I also want to spend a few words on why many do not have a why, in a work context. It is because Marx was right, it is alienation, it is social injustice – and perhaps as a society we should spend some time thinking about it.

New job, new life

It’s been a while!

A lot happened to me in the last few months, so much so that 1) I now struggle to put in line exactly what it is that I should probably write about and 2) I really had the feeling that I was not going to write about anything at all, because I had too much to write. Not that anyone cares, since this blog is but for future-Enrico, but anyway.

So first of all, I left Blue Array back in August. Those who know me, and I’ve spoken to during the first half of the year, know the whys and hows and it’s not really worth going back on the things that did not really work for me over there; I’d rather consider, and it’s easy to do since they are quite clear in my head, all of the good things that happened to me-and these, all things considered, have everything to do with some (not all) of the people in my team. With some of them I’ve built a relationship that goes well beyond the workplace, really strong bonds as far as I’m concerned that will last forever and are really worth the world to me. Gratitude, is what I feel. Like a buddy of mine moved on to another agency, with a promotion included, and is going to run a webinar on International SEO next month or so, and I’m so proud. Doesn’t get any better than that, really.

So after that there’s been the Blue Array Summer Bash, which was the first time of me meeting a lot of the people, and all of them for at least 18 months, so it was great: it was also my last day there.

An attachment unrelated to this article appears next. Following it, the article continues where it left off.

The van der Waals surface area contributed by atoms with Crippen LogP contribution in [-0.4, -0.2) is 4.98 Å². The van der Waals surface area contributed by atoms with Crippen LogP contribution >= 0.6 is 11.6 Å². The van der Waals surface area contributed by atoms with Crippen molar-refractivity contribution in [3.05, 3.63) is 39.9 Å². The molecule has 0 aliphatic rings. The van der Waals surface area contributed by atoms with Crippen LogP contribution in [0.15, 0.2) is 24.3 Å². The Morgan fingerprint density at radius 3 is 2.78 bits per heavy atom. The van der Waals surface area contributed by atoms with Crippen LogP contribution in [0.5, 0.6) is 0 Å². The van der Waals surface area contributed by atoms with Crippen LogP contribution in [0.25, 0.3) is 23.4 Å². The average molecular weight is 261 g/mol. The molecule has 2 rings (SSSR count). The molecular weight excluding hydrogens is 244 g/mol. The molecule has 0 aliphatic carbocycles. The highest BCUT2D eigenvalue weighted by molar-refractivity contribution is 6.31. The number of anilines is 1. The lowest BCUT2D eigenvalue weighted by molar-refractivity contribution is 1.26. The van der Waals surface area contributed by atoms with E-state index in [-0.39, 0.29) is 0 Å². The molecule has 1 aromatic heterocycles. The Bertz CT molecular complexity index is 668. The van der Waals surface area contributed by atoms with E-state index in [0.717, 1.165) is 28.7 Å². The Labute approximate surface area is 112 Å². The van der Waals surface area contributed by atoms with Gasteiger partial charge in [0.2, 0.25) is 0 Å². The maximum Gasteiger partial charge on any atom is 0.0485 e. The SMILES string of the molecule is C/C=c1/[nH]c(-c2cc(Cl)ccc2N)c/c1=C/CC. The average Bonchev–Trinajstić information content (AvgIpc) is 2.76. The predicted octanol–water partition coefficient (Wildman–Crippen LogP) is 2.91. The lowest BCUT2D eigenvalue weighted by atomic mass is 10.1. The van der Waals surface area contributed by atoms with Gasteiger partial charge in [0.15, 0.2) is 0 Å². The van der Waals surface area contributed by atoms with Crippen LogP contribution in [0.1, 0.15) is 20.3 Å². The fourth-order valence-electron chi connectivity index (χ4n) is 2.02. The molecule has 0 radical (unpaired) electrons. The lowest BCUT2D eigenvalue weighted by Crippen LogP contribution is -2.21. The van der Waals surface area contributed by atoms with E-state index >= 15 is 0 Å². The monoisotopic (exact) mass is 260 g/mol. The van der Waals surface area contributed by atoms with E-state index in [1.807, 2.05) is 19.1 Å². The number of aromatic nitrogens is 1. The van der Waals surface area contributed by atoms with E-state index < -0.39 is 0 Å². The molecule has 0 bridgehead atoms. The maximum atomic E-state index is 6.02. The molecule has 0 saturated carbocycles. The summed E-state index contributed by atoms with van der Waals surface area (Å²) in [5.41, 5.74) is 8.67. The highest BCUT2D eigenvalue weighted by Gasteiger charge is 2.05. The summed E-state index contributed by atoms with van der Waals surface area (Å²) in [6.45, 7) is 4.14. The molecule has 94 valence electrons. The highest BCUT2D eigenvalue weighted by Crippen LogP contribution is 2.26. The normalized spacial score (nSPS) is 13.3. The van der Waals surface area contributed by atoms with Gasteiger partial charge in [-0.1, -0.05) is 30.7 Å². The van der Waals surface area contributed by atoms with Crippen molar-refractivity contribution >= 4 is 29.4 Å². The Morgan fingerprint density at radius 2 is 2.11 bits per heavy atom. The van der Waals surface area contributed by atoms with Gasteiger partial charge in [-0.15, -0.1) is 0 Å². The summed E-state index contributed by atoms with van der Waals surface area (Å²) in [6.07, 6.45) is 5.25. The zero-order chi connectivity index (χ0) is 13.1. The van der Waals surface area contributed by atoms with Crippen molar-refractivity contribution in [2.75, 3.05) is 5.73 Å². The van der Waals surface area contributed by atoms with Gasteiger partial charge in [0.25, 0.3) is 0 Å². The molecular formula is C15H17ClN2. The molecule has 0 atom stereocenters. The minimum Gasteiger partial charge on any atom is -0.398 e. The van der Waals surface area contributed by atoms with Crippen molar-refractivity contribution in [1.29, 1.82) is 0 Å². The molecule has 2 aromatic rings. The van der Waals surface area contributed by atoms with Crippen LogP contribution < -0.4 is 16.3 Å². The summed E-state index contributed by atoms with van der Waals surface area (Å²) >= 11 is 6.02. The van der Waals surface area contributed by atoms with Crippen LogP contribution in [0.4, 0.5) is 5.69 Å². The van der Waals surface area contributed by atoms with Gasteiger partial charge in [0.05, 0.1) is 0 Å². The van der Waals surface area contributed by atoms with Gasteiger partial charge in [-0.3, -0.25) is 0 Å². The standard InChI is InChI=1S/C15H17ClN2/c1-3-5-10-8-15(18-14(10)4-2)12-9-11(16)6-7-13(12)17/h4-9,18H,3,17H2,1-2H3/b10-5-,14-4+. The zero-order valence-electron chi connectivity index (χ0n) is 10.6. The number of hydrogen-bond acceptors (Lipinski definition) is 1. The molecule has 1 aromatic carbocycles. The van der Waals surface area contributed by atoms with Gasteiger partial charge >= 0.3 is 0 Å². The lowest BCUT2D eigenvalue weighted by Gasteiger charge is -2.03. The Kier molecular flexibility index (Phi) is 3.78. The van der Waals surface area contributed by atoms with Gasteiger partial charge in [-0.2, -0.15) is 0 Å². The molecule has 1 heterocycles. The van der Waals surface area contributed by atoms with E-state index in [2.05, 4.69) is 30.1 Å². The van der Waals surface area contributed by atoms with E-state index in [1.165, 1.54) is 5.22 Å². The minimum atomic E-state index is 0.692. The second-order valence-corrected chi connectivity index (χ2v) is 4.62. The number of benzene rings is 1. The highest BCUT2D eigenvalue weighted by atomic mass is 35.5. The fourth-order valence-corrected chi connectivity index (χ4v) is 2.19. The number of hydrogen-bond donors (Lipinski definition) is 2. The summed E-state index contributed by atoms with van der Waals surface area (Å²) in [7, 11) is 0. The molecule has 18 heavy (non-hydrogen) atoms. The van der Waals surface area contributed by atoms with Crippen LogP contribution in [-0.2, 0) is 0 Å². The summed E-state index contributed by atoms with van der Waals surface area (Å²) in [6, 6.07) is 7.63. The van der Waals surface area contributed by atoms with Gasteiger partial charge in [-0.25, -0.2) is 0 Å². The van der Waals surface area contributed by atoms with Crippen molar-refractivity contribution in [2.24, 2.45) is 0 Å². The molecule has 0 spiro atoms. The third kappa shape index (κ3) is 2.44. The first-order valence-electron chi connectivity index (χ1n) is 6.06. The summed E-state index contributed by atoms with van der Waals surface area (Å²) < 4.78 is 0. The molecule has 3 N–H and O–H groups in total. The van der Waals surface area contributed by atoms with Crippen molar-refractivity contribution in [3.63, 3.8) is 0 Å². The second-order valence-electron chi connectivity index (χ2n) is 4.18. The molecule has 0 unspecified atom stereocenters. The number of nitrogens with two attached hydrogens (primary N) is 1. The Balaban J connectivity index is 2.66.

I needed to move on, and two things were in my ‘dream job’ scenario: I thought that my role had to be a head of SEO one, and I would’ve liked it to be in house. Both of these actually happened, as I joined Raketech. I was not particularly looking at the iGaming industry, and the one thing that really made me decide without any second thoughts is how much I liked the three people who interviewed me. It was very clear that they liked me, too, which is important: I’ve done dozens of interviews, and found that the best thing to do is really to be who you are. That way, you’ll be sure that people are willing to hire you, not someone else.

So I’ve started now and it’s quite confusing, but I can also see that I can make a great job, bringing my more ‘agency’ experience in a different context. Really a lot of possibilities and interesting stuff to do. Let’s see what comes of it, I’m very positive, curious, and enthusiastic.